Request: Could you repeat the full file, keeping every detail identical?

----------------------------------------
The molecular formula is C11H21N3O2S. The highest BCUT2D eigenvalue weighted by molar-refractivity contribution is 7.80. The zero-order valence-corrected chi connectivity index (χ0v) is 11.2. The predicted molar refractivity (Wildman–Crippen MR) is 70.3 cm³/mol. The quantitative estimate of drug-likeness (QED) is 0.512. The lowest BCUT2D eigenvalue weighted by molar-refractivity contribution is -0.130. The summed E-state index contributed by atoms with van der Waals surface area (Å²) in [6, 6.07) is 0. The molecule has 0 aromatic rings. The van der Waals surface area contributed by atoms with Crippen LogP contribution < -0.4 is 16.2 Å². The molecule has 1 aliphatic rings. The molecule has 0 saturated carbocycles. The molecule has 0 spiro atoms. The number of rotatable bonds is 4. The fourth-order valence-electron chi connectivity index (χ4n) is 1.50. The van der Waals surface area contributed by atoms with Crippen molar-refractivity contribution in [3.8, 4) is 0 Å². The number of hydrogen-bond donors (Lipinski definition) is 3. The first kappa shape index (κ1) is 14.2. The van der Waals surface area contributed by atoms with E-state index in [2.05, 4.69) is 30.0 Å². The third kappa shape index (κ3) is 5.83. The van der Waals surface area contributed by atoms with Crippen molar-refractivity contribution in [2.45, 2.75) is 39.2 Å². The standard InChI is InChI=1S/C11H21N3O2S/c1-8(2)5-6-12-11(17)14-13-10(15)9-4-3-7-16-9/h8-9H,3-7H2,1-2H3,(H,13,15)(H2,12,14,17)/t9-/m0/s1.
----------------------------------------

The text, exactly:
The molecular formula is C11H21N3O2S. The highest BCUT2D eigenvalue weighted by molar-refractivity contribution is 7.80. The zero-order valence-corrected chi connectivity index (χ0v) is 11.2. The predicted molar refractivity (Wildman–Crippen MR) is 70.3 cm³/mol. The quantitative estimate of drug-likeness (QED) is 0.512. The lowest BCUT2D eigenvalue weighted by molar-refractivity contribution is -0.130. The summed E-state index contributed by atoms with van der Waals surface area (Å²) in [6, 6.07) is 0. The molecule has 0 aromatic rings. The van der Waals surface area contributed by atoms with Crippen LogP contribution < -0.4 is 16.2 Å². The molecule has 1 aliphatic rings. The molecule has 0 saturated carbocycles. The molecule has 0 spiro atoms. The number of rotatable bonds is 4. The fourth-order valence-electron chi connectivity index (χ4n) is 1.50. The van der Waals surface area contributed by atoms with Crippen molar-refractivity contribution in [3.8, 4) is 0 Å². The number of hydrogen-bond donors (Lipinski definition) is 3. The first kappa shape index (κ1) is 14.2. The van der Waals surface area contributed by atoms with E-state index in [2.05, 4.69) is 30.0 Å². The third kappa shape index (κ3) is 5.83. The van der Waals surface area contributed by atoms with Crippen molar-refractivity contribution in [2.45, 2.75) is 39.2 Å². The standard InChI is InChI=1S/C11H21N3O2S/c1-8(2)5-6-12-11(17)14-13-10(15)9-4-3-7-16-9/h8-9H,3-7H2,1-2H3,(H,13,15)(H2,12,14,17)/t9-/m0/s1.